Bring on the Eggs

Warm Weather – Flowers – and Eggs

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Spring Pansies

I love this time of year; it’s not spring yet and winter lets us know, he’s still around. Yet, anticipating a green landscape freckled with colorful flowers, gives me something to look forward to in a few short weeks. The excitement of things to come makes me smile as the days slowly warm with lingering sunlight.

It’s also the time of year we start planning. Right now, we’re planting seeds for our container gardens and planning out where everything will go. It’s also the time of year my hens start producing more eggs. While we gather eggs year around, except for in extremely hot or cold weather, spring and fall are our biggest egg production seasons.

With my excitement for spring comes the duty of a responsible backyard chicken farmer. As well as the well-being of our flock, knowing about the eggs they produce is just as important.

The Laying House – The Coop and Nest

Because of the direct relationship to the condition of your eggs, I must mention flock management. While feeding your birds a balanced ration is important, coop and nest management is also important.

• Chickens like to hide their eggs and pick some of the strangest places to nest. Because of this, I recommend keeping your flock in a fenced area. By letting your hens nest wherever they choose, there’s a higher risk of broken eggs and knowing how old the eggs are is difficult.

• Clean, clean, clean, and more clean. Keeping the nest area clean and dry makes for better eggs. Muddy runs and damp, dirty nesting material results in dirty and stained eggs. I recommend cleaning the laying area once a week however, a minimum of two weeks is okay, making sure you remove all wet litter and the run has good drainage.

• For a small flock of 15 hens or less, you need a minimum of four nesting boxes while larger flocks need 1 nesting box for every 4 to 5 hens. Make sure the nests have a deep clean layer of litter which helps control egg breakage and absorbs waste.

Egg Collection

Chickens are early layers with most of the eggs laid by 10:00 am. If possible, collect the eggs as soon as possible after laid. Sometimes you can’t collect until later in the day and that’s okay, however collecting early lessens the chance of breakage and the eggs becoming too dirty. I advise collecting eggs twice daily.

Hens can develop egg eating habits. By collecting eggs often, the chance of breakage is less and you lessen the risk of the hens learning to eat an egg. Collect your eggs in an easy-to-clean container; plastic egg flats or wire baskets work great, and make sure you don’t stack your eggs too high. Never stack more than 5 layers deep. The higher you stack your eggs, the more likely breakage will occur.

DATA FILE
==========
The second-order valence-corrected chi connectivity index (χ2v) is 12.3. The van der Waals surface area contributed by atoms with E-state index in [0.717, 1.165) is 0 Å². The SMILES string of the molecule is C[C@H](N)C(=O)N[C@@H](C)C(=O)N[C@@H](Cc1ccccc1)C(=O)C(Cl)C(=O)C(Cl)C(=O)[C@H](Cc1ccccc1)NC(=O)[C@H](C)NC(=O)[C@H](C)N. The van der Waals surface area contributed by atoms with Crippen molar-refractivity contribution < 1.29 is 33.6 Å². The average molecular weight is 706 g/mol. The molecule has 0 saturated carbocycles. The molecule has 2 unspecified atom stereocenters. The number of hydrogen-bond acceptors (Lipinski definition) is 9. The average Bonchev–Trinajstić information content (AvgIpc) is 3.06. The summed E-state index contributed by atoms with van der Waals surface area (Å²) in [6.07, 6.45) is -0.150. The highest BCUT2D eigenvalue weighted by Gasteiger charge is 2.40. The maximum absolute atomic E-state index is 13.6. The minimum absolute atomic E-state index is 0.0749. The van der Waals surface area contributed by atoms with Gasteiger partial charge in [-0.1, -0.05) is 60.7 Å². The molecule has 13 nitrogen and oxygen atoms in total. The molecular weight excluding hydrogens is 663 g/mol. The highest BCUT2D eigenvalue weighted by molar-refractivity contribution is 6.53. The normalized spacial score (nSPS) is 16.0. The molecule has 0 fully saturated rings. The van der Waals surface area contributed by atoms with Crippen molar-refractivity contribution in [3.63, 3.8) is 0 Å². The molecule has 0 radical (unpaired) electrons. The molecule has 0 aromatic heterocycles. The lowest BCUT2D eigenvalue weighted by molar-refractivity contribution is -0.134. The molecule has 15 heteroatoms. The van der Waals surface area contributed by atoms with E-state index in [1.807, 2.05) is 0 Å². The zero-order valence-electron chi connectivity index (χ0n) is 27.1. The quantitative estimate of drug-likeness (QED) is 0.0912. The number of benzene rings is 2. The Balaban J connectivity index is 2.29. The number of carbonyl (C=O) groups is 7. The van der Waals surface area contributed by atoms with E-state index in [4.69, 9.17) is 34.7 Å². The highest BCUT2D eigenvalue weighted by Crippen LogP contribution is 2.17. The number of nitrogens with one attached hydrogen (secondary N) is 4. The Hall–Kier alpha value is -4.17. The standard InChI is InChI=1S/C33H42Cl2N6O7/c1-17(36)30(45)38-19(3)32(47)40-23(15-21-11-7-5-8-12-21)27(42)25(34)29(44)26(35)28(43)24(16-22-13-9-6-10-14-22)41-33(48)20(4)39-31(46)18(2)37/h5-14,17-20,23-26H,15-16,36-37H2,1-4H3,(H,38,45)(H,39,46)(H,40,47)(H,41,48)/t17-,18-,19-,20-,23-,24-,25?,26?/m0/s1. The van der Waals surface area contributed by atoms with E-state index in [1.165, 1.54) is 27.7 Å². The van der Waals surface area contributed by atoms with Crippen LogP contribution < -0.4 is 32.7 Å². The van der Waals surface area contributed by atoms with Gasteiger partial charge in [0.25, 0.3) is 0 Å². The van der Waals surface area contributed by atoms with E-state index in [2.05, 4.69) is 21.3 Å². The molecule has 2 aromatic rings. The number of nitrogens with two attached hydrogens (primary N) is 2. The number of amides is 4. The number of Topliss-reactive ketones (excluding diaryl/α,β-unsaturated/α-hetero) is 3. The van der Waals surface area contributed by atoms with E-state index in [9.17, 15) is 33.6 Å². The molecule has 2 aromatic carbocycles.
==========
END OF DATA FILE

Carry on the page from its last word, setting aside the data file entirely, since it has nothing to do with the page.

Potato and Cheese Frittata

2 tablespoons olive oil
2 large russet potatoes, peeled and shredded
1 medium onion, diced
½ cup shredded Cheddar cheese
4 eggs, beaten
1 teaspoon kosher salt
1 teaspoon black ground pepper

Preheat the oven to 400° F

1. Heat oil in a 12 inch skillet over medium-high heat. When the skillet is hot, add the potatoes, and fry until crispy and golden, about 15 minutes. Reduce heat to medium, and add onions. Cook, stirring, until softened. Season with salt and pepper. Pour eggs over the potatoes and onions.

2. Place the skillet in preheated oven for 10 minutes, or until eggs are firm. Remove from the oven, and sprinkle shredded cheese over the top. Return to the oven for about 5 minutes, or until cheese melts.

Egg Cleaning and Handling

This is a hotly debated subject: should I wash my eggs? I never wash my eggs until right before I use them. Washing your eggs will cause them to go bad quicker. Brush them off before storing them, only if you have to. My best advice; store them the way you find them.

Just before laying her eggs, the hen’s body adds a protective coating to the shell, known as bloom. Leaving this protective film on the eggs helps keep out bacteria and traps moisture inside the egg, resulting in a full, rich egg with a bright orange yolk. Many farmers never refrigerate their eggs because the bloom is so protective. Once you wash the egg or wipe it down too much, you destroy the bloom and the egg needs refrigeration. If you’ve ever been to Europe, you will notice, fresh eggs are never refrigerated because the farmers leave the bloom on them.

A fresh egg with bloom intact will keep all high quality nutrients, when kept at room temperature, for up to three months. When you crack open a fresh egg, you’ll see a bright orange yolk and the albumen, or the jelly substance surrounding the yolk, is slightly cloudy.

Quick Science Lessen The cloudiness of the egg white, or albumen, of a backyard egg looks cloudy. This means the fresh egg has carbon dioxide present. With a factory farmed egg, the albumen is clear. This means the egg was washed which allowed the carbon dioxide to escape through the porous shell or the egg is old. The more gas that escapes, the more transparent and runny the white will be.

Commercial egg producers wash their eggs as well as running them through a chemical wash. These chemicals seep into the pores since the eggs are no longer protected by the bloom. The chemical washes cause a reaction in the egg. The yolk shrinks and turns pale, while the albumen becomes clear. Farm eggs may have a clear albumen as well but this usually means the clearer the albumen, the less fresh your egg is.